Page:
Janelle, we let them buy school lunch once a week if they really want to. It is expensive and so un-healthy (at least where we live) so we figure once is enough. We pay for that. But if your son is dying to bring lunch I think you had a great idea of setting up a fixed budget for them.

Lisa, Elle got extra for that photoshoot because it was five kids plus a baptism photoshoot all in one, but she gives full-resolution images to her clients and I have to say she is really quite good so I feel like that's a very fair price. I let her make all those decisions on her own and I love to watch her figure things out.

Dawn said...

OH I love Fridays and being able to see what works for different families! Thanks so much for your insights!!!!

Ware Family said...

Question about the 10-20-70 principle: Does the 20% that you save include what you put away for retirement or is that then taken out of the remaining 70%? Also, do you save for your kids' college educations/missions? If so, where is that portion taken from, the 20% or the 70%? I guess to be clear, what I want to know is, is the 20% savings just a "rainy day" fund, or is it an umbrella fund including all forms of savings? Also, when you're saving for something specific (any short term or long term goal like a down pmt on a house, a piano, a car, vacation, etc) where does that money come from? Thanks for all the info on this.
Also one more question: When your kids turn 16, will you expect them to get a job? If so, will you then expect them to pay for more things themselves?? Lots of questions, sorry!

dresselfamily.blogspot.com said...

ditto on ware family questions... I love fiancial stuff, i find it so educational!

Lisa said...

Shawni, thanks for answering my question about Elle's fees. That totally makes sense since it was actually two shoots in one--brave girl! I can't even get my kids to sit still for me so I guess that's why we let photographers give it a try! I completely agree that the value is in the product, not in a person's age, but I guess I was just saying that part of what you are paying for is the premium of both one's time and experience. That being said, I am a firm supporter of our children finding worthwhile ways to earn their own money (and spend their time and talents!) so I think it's wonderful that she is doing it.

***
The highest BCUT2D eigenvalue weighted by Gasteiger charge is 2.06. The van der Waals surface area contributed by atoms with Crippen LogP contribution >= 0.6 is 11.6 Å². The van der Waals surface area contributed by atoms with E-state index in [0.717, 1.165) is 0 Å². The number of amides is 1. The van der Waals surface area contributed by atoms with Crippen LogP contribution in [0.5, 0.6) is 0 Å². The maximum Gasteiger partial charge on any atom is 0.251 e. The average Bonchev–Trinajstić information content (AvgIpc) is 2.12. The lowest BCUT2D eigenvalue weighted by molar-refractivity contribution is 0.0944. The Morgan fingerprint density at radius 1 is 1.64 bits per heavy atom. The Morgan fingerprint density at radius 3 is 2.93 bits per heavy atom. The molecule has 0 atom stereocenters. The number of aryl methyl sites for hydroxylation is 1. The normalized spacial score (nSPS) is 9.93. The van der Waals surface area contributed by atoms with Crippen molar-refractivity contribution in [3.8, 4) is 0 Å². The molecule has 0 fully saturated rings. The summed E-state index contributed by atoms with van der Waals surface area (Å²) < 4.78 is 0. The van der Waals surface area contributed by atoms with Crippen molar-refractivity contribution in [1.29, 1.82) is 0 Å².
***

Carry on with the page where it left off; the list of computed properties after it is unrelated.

Janelle said...

Thanks for your reply to my comment Shawni! Ok...really I will stop bugging you soon...but I keep coming up with dilemmas lately and I think to myself...my "pretend friend" Shawni would know the answer ;) I think you have posted on technology in the past...I'll check out your archives in a minute...but I would love to see a post sometime about the technology in your home, how you handle internet access on ipods, computers, etc....any technology rules you may have. I'm thinking about Christmas gifts and am going back and forth on the idea of ipod touches. Any advice you could give would be fabulous! Thanks again ;)

Corinne said...

I sure appreciate this and all the great content on your blog. Yhank you!

Helen said...

I like your blog and upbeat attitude about life!

However, while we're discussing finances, I'd be interested to hear your thoughts on how the LDS church spends its money as they do not disclose how they spend tithing donations.

I'm sure you are aware that the LDS church has recently built the most expensive shopping mall on the planet. Does it concern you that this is how your church spends it money? Do you worry about how your church spends your 10% or do you simply trust your leaders to spend it appropriately? I personally do not think building a mall is a good use of charitable donations but am interested to hear what you and others think of this situation.

Amy said...

How Tithing is Used in the Church

Tithing funds are used for:

• Building temples and church buildings.

• Providing operating funds for the Church.

• Temple and family history work, and many other Church functions.

• Education.

As The Church of Jesus Christ of Latter-day Saints has a lay (unpaid) local ministry, tithing funds are not used to pay leaders of the Church.

Gordon B. Hinckley, a past leader of The Church of Jesus Christ of Latter-day Saints, said: “Our major source of revenue is the ancient law of the tithe. Our people are expected to pay 10 percent of their income to move forward the work of the Church. The remarkable and wonderful thing is that they do it. Tithing is not so much a matter of dollars as it is a matter of faith. It becomes a privilege and an opportunity, not a burden. Our

Jill said...

I have a random question. You're husband travels for work sometimes, right? My husband is going to have to start traveling more frequently for his new job, and I'm just wondering if you have any tips on how to stay sane and not get too lonely at home while he's gone.
Thanks!

Julie said...

Hi Shawni,
Thank you for answering 2 of my questions - the 2nd & 4th ones. You made my day:)

Just a quick question about tithing - What would you you do regarding tithing if one of your children decided that they no longer wanted to pay it, due to lack of faith/testimony or a testing thing? Would you still make them pay or or would you just leave that choice up to them & hope & pray that they Choose The Right?

I have a strong testimony of tithing & it has blessed my life but I'd still like your ideas on this. Thanks:)

Happy Remembrance Sunday (Poppy Day) from the UK.

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Ashley Hinson said...

I am math dumb and have a question. Do I take our net pay and multiply it by each % or do i multiply by the % subtract that and then move to the next % with the new total?